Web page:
As the heavyweights entered the ring, the team victory was on the line. With Pitt's bench on their feet and screaming, their 13th-ranked Zach Schaeffer took a quick five-point lead, but 17th-ranked Dustin Rogers was not giving up that easily. An escape on either side, and the score went to 6-1. Donnie Jones started whipping up the crowd and the West Virginia bench shouted exhortations to their big man. With half of the second round to go, Rogers had an injury timeout for a bloody nose. Rogers managed a takedown, but the ref ruled it out of bounds, bringing the ire of all who were wearing WVU gold and blue. At the end of two, it was still 6-1. Rogers scored a quick escape, then went on offense. To the strains of "Let's go, Pitt," Schaeffer got tw0 more, and the final score was 9-3, giving Pitt the match win.


Final Results:

125: Kyle Turnbull, WVU 3-1 dec. v. Ryan Bosso, Pitt

133: Jimmy Conroy, Pitt, 4-2 dec. Jared Garvin, WVU

141: #17 Drew Headlee, Pitt pin Stephen Waite, WVU

149: David Jauregui, WVU, 6-5 dec. v. Joe Ciampoli, Pitt

157: #5 Matt Kocher, Pitt 7-5 dec. v. #18 Zac Fryling, WVU

165: Donnie Jones, WVU v. Ethan Headlee, Pitt

174: #1 Keith Gavin, Pitt, 4-2 dec. v. Chance Litton, WVU

184: Kurt Brenner, WVU 6-4 dec v. Dave Sullivan, Pitt

197: #12 Jared Villers, WVU, 17-2 tech fall v. Dave Crowell, Pitt

HWT: #13 Zach Schaeffer, Pitt, 9-3 dec. v. #17 Dustin Rogers, WVU

Attendance: 1,309

Referee: Angel Rivera


RIFLE REPORTS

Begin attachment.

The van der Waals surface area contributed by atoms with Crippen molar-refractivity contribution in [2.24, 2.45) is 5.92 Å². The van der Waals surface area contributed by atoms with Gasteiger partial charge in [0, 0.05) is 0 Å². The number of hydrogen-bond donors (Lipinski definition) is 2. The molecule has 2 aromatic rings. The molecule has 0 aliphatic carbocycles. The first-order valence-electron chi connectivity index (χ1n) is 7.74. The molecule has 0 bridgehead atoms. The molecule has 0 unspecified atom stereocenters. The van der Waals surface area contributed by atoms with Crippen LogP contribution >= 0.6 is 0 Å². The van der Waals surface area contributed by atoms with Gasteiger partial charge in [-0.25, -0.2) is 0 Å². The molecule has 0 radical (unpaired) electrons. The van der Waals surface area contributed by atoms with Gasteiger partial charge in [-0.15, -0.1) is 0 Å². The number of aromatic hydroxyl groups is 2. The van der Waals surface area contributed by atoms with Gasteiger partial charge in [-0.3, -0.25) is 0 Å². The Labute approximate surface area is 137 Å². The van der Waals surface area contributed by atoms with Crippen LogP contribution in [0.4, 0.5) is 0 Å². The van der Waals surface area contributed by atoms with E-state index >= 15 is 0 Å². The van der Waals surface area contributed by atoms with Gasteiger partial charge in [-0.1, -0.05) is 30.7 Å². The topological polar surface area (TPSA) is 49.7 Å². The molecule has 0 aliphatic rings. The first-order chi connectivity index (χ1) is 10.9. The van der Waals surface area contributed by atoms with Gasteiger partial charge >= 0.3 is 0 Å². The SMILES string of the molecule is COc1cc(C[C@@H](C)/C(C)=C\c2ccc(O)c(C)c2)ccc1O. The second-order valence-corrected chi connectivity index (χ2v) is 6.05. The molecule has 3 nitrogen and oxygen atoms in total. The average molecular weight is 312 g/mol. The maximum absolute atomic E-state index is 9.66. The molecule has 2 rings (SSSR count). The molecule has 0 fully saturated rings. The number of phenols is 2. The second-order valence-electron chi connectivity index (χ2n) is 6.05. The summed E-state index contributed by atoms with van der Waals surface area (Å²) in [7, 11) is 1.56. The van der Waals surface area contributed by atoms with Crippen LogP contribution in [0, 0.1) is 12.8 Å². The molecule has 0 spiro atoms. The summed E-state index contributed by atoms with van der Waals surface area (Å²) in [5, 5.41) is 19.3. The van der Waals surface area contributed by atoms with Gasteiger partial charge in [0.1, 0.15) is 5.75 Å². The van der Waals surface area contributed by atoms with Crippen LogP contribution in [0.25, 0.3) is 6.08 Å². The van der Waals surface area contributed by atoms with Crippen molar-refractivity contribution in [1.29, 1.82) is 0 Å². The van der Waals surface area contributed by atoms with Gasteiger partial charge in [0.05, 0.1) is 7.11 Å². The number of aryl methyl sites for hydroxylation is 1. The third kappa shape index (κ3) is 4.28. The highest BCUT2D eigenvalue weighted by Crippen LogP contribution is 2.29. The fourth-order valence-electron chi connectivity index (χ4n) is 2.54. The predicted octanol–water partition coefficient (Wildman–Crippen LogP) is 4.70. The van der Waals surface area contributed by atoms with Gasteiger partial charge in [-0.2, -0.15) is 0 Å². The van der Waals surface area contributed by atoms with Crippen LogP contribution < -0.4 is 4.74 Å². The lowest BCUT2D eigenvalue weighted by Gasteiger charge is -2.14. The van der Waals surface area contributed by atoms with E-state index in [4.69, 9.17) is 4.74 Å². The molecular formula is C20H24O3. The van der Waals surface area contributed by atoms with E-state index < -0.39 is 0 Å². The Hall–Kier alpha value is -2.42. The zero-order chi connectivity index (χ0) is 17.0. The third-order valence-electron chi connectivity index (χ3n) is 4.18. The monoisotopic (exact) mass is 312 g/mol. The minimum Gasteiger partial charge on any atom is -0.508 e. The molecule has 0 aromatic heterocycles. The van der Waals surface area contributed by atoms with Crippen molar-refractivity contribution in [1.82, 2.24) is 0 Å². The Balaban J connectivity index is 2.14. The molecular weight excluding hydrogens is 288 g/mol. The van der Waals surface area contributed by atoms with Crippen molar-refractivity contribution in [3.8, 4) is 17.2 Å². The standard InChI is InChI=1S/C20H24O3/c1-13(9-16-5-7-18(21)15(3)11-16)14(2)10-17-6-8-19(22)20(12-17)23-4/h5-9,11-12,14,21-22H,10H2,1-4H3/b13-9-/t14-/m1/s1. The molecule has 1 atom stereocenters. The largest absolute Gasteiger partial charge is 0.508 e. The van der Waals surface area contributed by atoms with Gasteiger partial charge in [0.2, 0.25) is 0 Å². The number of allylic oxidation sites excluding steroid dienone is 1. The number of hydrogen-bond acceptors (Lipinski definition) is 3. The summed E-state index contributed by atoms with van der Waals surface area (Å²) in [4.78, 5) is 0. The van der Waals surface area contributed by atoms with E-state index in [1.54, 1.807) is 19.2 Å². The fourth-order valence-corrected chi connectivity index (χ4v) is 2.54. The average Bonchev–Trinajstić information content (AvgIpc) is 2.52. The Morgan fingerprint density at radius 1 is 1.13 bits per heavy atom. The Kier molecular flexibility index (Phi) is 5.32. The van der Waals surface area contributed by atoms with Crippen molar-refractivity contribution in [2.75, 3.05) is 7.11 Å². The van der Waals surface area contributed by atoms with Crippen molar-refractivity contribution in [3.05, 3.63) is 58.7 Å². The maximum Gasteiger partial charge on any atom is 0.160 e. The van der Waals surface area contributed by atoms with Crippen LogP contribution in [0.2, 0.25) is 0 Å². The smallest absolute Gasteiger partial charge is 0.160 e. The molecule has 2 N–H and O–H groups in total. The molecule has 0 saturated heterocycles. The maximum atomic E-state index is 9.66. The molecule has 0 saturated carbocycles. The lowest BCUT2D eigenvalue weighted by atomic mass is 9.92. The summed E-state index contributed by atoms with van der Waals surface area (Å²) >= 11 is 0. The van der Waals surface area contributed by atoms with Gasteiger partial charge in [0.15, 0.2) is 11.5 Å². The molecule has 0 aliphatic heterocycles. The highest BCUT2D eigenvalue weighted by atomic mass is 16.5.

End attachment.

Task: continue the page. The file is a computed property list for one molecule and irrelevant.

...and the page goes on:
It was Senior Night at The Coliseum. Zac Fryling, Jared Villers, and Dustin Rogers, accompanied by their parents, received a special introduction and ovation before the evening's festivities began. The Pitt team did not take the field until after the senior introductions, leaving the Mountaineers standing around for several minutes, wondering when their opponents would show up.

* * *

A change of date for this year's EWL tournament will lead to reduced press coverage of WVU's participation in that crucial post-season contest. Pitt is hosting EWLs this year and has moved the championship rounds to a week earlier than usual, which puts it on the same date as the West Virginia high school girls' basketball state finals.

* * *

The Backyard Brawl always draws a crowd, no matter the sport. Tonight was one of the biggest crowds for wrestling in recent memory, although far too high a percentage were Pitt fans. There were also more middle and high school groups in attendance than usual, including some from Canonsburg, Pa. and Keyser, W. Va.

* * *

The difference between WVU's warmups and Pitt's warmups was substantial. The Mountaineers did a lot of stretching, a little tussling around and practiced various moves, but two of the Pitt wrestlers really got into it. An assistant coach hovered, obviously concerned to avoid injury before they'd even stepped into the ring.

* * *

The night's giveaway poster featured Jared Villers and Dustin Rogers.

* * *

The Mountaineers have three more in-conference dual meets to conclude the regular season. They will travel to Ohio on February 15, then to Edinboro at February 22, and Cleveland State on February 24. The EWL tournament is March 8, and the NCAA championships will be March 20-22 in St. Louis.